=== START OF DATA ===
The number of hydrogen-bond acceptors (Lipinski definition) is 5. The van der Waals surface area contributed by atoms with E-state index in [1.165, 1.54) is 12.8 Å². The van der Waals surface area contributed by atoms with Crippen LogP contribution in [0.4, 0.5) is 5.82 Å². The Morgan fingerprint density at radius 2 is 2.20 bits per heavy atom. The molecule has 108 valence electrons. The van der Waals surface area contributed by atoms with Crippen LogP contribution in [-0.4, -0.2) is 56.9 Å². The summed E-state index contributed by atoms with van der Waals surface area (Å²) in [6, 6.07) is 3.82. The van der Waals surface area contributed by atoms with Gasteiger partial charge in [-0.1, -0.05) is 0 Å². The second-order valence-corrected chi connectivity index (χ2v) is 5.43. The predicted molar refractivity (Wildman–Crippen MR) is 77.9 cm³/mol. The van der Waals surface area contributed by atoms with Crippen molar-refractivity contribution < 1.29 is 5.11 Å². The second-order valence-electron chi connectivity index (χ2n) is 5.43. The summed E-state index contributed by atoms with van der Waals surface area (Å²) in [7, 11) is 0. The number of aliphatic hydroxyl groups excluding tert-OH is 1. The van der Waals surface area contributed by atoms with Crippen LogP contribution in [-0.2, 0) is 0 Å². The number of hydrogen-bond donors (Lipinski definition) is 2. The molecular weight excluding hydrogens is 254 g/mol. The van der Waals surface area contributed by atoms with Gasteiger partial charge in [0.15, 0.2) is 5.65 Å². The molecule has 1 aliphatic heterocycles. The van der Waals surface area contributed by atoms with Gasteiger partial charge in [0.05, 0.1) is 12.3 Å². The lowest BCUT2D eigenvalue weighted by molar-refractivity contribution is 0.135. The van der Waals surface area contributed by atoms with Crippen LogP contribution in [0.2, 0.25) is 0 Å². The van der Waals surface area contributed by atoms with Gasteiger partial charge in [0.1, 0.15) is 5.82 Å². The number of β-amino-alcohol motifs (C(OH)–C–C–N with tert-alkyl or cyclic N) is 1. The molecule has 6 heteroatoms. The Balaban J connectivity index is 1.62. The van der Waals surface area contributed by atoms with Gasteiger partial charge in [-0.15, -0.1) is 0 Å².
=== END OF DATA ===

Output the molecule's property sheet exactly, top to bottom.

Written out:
The number of hydrogen-bond acceptors (Lipinski definition) is 5. The van der Waals surface area contributed by atoms with E-state index in [1.165, 1.54) is 12.8 Å². The van der Waals surface area contributed by atoms with Crippen LogP contribution in [0.4, 0.5) is 5.82 Å². The Morgan fingerprint density at radius 2 is 2.20 bits per heavy atom. The molecule has 108 valence electrons. The van der Waals surface area contributed by atoms with Crippen LogP contribution in [-0.4, -0.2) is 56.9 Å². The summed E-state index contributed by atoms with van der Waals surface area (Å²) in [6, 6.07) is 3.82. The van der Waals surface area contributed by atoms with Gasteiger partial charge in [-0.1, -0.05) is 0 Å². The second-order valence-corrected chi connectivity index (χ2v) is 5.43. The predicted molar refractivity (Wildman–Crippen MR) is 77.9 cm³/mol. The van der Waals surface area contributed by atoms with Crippen molar-refractivity contribution < 1.29 is 5.11 Å². The second-order valence-electron chi connectivity index (χ2n) is 5.43. The summed E-state index contributed by atoms with van der Waals surface area (Å²) in [7, 11) is 0. The number of aliphatic hydroxyl groups excluding tert-OH is 1. The van der Waals surface area contributed by atoms with Crippen LogP contribution in [-0.2, 0) is 0 Å². The number of hydrogen-bond donors (Lipinski definition) is 2. The molecular weight excluding hydrogens is 254 g/mol. The van der Waals surface area contributed by atoms with Gasteiger partial charge in [0.15, 0.2) is 5.65 Å². The molecule has 1 aliphatic heterocycles. The van der Waals surface area contributed by atoms with Gasteiger partial charge in [0.05, 0.1) is 12.3 Å². The lowest BCUT2D eigenvalue weighted by molar-refractivity contribution is 0.135. The van der Waals surface area contributed by atoms with Crippen LogP contribution in [0.2, 0.25) is 0 Å². The van der Waals surface area contributed by atoms with Gasteiger partial charge in [0.1, 0.15) is 5.82 Å². The number of β-amino-alcohol motifs (C(OH)–C–C–N with tert-alkyl or cyclic N) is 1. The molecule has 6 heteroatoms. The Balaban J connectivity index is 1.62. The van der Waals surface area contributed by atoms with Gasteiger partial charge in [-0.15, -0.1) is 0 Å².